Blog | 9/18/2018
New Assessment Pathway for Invasive High-Risk Medical Devices in Germany: Balancing Market Access, Evidence and Patient Benefit
By Remy Denzler, Ph.D. (Senior Analyst, Health Advances GmbH)
Historically, manufacturers developing novel medical devices in the inpatient segment in Germany have successfully achieved reimbursement by applying for NUB reimbursement coverage (an on-top payment above the existing DRG payment), which only necessitates a device to be novel and insufficiently reimbursed through the current system without review of clinical benefit. Driven by recent examples of new devices being ineffective or even harmful, such as a metal-on-metal hip resurfacing implant, Germany passed a new law in August 2016 that requires novel, invasive, high-risk medical devices to demonstrate a benefit to patients before being eligible for reimbursement. Benefit Assessment for Invasive, High-Risk Medical Devices The new benefit assessment applies to medical devices that fulfill the following criteria:
(1) The device is actively implanted, changes the function of, or is in direct contact with essential organ systems, and
(2) device properties result in a new area of application, or the mode of action is based on a new scientific concept.
In order to reduce market access hurdles, the new benefit assessment was set up as a parallel process to the NUB application, sharing its yearly application deadline at the end of October and its 4.5-month duration. Devices eligible for benefit assessment must present clinical evidence showing greater health outcomes for patients vs. the current standard of care in order to qualify for reimbursement.
Figure 1: Overview of the new review process for medical devices in Germany
Implications for Device Manufacturers
The new legislation has consequences for manufacturers launching a highly invasive medical device in Germany, as:
(1) there is uncertainty about device eligibility, and
(2) devices that are eligible face the risk of being excluded from insurance coverage or requiring additional clinical data.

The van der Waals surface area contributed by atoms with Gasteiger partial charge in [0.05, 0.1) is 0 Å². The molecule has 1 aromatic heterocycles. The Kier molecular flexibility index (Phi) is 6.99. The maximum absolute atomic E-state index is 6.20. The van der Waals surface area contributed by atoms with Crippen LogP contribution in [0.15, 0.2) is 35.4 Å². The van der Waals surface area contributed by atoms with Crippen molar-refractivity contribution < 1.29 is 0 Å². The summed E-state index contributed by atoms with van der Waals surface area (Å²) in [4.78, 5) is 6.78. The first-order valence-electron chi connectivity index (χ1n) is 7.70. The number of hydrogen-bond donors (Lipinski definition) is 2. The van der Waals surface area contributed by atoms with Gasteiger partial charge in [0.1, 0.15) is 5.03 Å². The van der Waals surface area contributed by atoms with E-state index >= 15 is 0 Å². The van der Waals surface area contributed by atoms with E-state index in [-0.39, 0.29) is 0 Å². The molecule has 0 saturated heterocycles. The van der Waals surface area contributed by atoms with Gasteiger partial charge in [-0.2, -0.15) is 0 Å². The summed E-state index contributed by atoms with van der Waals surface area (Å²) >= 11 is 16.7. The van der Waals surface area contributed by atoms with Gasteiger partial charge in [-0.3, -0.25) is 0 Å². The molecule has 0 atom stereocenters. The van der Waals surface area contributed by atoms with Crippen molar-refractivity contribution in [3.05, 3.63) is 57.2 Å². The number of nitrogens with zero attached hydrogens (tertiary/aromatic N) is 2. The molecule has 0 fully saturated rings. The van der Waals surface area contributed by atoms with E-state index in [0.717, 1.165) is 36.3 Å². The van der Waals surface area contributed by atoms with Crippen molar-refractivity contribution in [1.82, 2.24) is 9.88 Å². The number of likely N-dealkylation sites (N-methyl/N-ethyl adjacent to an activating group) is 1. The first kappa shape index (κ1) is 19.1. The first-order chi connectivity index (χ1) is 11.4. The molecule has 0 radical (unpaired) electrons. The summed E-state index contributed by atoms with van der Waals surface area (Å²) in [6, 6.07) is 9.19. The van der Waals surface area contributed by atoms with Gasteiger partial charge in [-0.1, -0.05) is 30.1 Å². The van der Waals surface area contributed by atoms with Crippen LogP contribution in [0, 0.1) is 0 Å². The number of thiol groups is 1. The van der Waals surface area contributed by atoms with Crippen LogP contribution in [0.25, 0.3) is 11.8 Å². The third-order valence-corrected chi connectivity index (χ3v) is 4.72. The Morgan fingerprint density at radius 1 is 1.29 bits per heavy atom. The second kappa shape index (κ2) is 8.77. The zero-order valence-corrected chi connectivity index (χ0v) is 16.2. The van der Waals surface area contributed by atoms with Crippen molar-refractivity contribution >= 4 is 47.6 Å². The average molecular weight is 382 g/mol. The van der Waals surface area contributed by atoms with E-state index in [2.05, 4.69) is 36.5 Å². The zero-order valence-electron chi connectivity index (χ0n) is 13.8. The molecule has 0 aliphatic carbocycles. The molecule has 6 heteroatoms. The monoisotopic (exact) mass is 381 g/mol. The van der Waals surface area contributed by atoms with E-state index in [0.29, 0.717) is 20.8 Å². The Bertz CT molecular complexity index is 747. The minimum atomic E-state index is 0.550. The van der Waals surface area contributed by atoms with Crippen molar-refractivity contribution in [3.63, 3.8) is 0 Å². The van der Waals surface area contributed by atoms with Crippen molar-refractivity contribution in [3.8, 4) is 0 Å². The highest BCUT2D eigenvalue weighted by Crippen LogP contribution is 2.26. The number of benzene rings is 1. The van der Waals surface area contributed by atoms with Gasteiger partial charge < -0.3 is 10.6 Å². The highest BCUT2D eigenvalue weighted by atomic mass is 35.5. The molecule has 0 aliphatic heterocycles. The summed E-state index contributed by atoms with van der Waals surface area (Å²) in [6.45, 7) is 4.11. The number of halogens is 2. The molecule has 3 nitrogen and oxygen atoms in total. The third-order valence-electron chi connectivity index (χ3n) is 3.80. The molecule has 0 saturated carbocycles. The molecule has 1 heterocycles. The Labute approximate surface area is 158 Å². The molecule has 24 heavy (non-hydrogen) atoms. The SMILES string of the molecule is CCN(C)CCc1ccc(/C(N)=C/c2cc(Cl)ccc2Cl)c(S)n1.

The Federal Joint Committee (G-BA) offers a free consultation to inquire about device eligibility, and its response is legally binding and published online. As of July 2018, ~40% (5 out of 13) of examined high-risk medical devices qualified for the review process, and all devices assessed so far were either excluded from coverage or required additional data to show clinical benefit. In the latter case, the G-BA may set certain clinical study requirements. Although a device is temporarily eligible for reimbursement while collecting additional clinical evidence, the implications for manufacturers include incurrence of additional cost, loss of autonomy over trial design, and requirements to perform the investigation in German hospitals. While Germany remains an attractive market for novel medical devices, the benefit assessment legislation introduces the risks of facing more stringent clinical data requirements and of conducting a German-based clinical trial in collaboration with the G-BA.
About the Author
Remy Denzler, Ph.D. is a member of Health Advances European Practice, which helps clients navigate through the diversity of European healthcare systems to optimize commercialization strategies of pipeline and in-market products.
References (1) The Federal Joint Committee (G-BA).